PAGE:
Subsequently Colonel Price modified his tone towards me and allowed me parole. He was also gracious enough to permit me and some companions to occupy a little house 400 paces from the camp. This was a very agreeable change, for now we were no longer subjected to the harsh treatment of the "Tommies." Our little residence rejoiced in the pleasantly-floral name of the "Myrtle Grove," and was rented by us from an old coloured lady who vigorously insisted upon the punctual payment of the rent, and drew our special attention to the fact that  plucking pears in the garden was strictly prohibited.

We had been told that the "Myrtle Grove" was haunted by ghosts, but the ghosts, if any there were, must have been pro-Boers, since they never disturbed us. But though we had no ghostly visitors we certainly had some of another kind. The house was perfectly infested by particularly large and bold rats. These thieving rodents, not satisfied with robbing our larder, had the audacity to sup off our fingers and ears while we were asleep. We waged vigorous war against the vermin, and after considerable difficulty managed to get the residence exclusively to ourselves. With the addition of some furniture, with which Colonel Wright was good enough to provide us, we made our house so comfortable that we felt ourselves almost in a position to invite the Governor to dinner.

Our landlady, Mrs. Joshua, was the proud possessor of several donkeys, which were turned loose in our garden, and a large number of fowls. I may say that Mrs.  Joshua was very ill-advised in keeping her fowls so near our house, for our cook, who had been trained in commando, was unable to resist the temptation of appropriating eggs. It did not, however, take our landlady long to find out what was happening, and we were informed that it was very much more Christianlike to purchase eggs. We took the hint, and adopted as far as we could Christianlike methods, though we found it extremely difficult to subscribe to all the principles of Christianity practised by the Islanders.

We whiled away the time by taking daily walks, and, by making excursions to the house at Longwood tenanted by Napoleon Bonaparte for six and a half years, and to the grave where his remains were interred for 19 years. I noticed that both places were being preserved and kept in order by the French Government. We used to sit by the little fountain, where the great French warrior so frequently sat, and read. We were permitted to drink a glass of water from this historical spring.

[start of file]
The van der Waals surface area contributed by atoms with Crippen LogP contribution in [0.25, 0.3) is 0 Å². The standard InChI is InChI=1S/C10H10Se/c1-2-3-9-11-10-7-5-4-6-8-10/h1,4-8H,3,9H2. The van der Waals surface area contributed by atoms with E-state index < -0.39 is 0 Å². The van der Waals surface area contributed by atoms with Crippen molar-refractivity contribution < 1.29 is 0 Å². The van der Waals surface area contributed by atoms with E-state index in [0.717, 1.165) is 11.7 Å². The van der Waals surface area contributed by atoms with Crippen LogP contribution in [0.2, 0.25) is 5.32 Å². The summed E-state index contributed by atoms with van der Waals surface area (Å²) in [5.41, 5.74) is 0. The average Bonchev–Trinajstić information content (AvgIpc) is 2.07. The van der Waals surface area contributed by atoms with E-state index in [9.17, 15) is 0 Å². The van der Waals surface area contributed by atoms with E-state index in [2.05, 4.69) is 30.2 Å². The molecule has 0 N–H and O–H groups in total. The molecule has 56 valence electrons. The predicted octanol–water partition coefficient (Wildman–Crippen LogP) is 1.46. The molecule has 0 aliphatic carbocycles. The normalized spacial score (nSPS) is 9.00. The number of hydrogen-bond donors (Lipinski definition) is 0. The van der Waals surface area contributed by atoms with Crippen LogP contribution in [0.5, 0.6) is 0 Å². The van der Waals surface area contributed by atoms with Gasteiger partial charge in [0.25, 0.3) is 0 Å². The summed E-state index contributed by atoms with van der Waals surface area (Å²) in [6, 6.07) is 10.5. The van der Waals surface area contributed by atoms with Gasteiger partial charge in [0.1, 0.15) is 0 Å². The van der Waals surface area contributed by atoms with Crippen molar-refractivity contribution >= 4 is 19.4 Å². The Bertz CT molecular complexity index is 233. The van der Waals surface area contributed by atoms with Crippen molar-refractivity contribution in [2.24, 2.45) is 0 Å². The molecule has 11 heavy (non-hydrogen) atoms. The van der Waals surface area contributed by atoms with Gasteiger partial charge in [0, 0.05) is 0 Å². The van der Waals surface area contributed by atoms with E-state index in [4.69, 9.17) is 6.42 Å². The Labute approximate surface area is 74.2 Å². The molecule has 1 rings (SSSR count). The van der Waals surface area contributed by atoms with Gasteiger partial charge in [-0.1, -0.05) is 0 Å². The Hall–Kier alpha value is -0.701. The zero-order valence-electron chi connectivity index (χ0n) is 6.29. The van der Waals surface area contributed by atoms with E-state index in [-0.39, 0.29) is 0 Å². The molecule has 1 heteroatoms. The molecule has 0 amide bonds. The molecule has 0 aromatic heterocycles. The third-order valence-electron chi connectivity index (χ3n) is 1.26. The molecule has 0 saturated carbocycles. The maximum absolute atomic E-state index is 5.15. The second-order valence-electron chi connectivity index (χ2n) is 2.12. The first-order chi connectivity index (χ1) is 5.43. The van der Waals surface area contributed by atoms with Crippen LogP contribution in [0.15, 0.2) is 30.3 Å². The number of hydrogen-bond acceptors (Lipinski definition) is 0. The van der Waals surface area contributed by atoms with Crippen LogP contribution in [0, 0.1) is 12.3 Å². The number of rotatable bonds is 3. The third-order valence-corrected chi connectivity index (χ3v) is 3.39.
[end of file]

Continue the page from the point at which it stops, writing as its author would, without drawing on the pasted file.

At Deadwood Camp 4,000 of my compatriots were confined. Some had been there for over two years, and I could not help admiring their discipline. It is not for me to criticise the entirely unnecessary restrictions to which these unfortunate prisoners were subjected, but I will point out that the severity practised towards helpless prisoners by armed soldiers created feelings of great bitterness. It was a stupid policy to pursue and perhaps fateful.

The military authorities were entirely unacquainted with the character and mannerisms of the Boers, and were advised in this connection by so-called "Cape" or "English" Afrikanders, who bear an ineradicable hatred to the Boers, and who always did their utmost to cause the prisoners to be treated with humiliation and contempt. Happily a number of English officers whom I met on the Island saw that we were not so black as we had been painted. Most of the officers who acted as our custodians here had come direct from England and knew nothing of South Africa. One of these gentlemen confessed  to me that when he left London for St. Helena he had a sort of idea that he was to be placed in charge of a troop of wild barbarians, and that he had been quite agreeably disappointed. He declared, indeed, that he had found that the Afrikander in some respects was superior to men of his own nation.

It was undoubtedly a sad error for England to send officers to look after us, who, not having had any experience of South African warfare, were entirely ignorant of our idiosyncrasies and manners. The result of placing these inexperienced men as our guards was that one misunderstanding followed upon another, and that unnecessarily rigorous regulations were promulgated to preserve discipline and order. This treatment had the effect of nourishing within our bosoms hatred and bitterness.

Not being desirous of having to undergo incarceration with my insubordinate fellow-prisoners at High Knoll Fort, I carefully refrained from being unruly, and practised an orderly and amiable demeanour.